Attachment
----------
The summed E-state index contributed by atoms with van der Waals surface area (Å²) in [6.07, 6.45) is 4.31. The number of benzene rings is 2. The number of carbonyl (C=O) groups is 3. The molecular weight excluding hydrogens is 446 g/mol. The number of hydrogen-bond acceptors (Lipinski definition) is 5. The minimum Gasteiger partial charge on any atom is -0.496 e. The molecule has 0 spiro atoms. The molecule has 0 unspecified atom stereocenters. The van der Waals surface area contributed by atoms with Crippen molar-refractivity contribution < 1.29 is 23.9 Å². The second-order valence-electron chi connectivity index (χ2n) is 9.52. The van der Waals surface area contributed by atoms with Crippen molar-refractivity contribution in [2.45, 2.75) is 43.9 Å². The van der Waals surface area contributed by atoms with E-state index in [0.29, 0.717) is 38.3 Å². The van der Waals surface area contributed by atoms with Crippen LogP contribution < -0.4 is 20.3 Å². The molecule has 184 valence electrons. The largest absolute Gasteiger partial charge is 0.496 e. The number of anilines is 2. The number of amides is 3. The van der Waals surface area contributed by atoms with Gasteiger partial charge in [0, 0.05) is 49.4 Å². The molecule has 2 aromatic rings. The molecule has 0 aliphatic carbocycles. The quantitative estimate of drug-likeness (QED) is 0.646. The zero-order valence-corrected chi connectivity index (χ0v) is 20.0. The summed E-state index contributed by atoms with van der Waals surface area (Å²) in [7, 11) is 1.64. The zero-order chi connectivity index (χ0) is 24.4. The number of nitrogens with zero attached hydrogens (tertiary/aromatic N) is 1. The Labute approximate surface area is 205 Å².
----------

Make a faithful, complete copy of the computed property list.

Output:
The summed E-state index contributed by atoms with van der Waals surface area (Å²) in [6.07, 6.45) is 4.31. The number of benzene rings is 2. The number of carbonyl (C=O) groups is 3. The molecular weight excluding hydrogens is 446 g/mol. The number of hydrogen-bond acceptors (Lipinski definition) is 5. The minimum Gasteiger partial charge on any atom is -0.496 e. The molecule has 0 spiro atoms. The molecule has 0 unspecified atom stereocenters. The van der Waals surface area contributed by atoms with Crippen molar-refractivity contribution < 1.29 is 23.9 Å². The second-order valence-electron chi connectivity index (χ2n) is 9.52. The van der Waals surface area contributed by atoms with Crippen molar-refractivity contribution in [2.45, 2.75) is 43.9 Å². The van der Waals surface area contributed by atoms with E-state index in [0.29, 0.717) is 38.3 Å². The van der Waals surface area contributed by atoms with Crippen LogP contribution < -0.4 is 20.3 Å². The molecule has 184 valence electrons. The largest absolute Gasteiger partial charge is 0.496 e. The number of anilines is 2. The number of amides is 3. The van der Waals surface area contributed by atoms with Gasteiger partial charge in [0, 0.05) is 49.4 Å². The molecule has 2 aromatic rings. The molecule has 0 aliphatic carbocycles. The quantitative estimate of drug-likeness (QED) is 0.646. The zero-order valence-corrected chi connectivity index (χ0v) is 20.0. The summed E-state index contributed by atoms with van der Waals surface area (Å²) in [7, 11) is 1.64. The zero-order chi connectivity index (χ0) is 24.4. The number of nitrogens with zero attached hydrogens (tertiary/aromatic N) is 1. The Labute approximate surface area is 205 Å².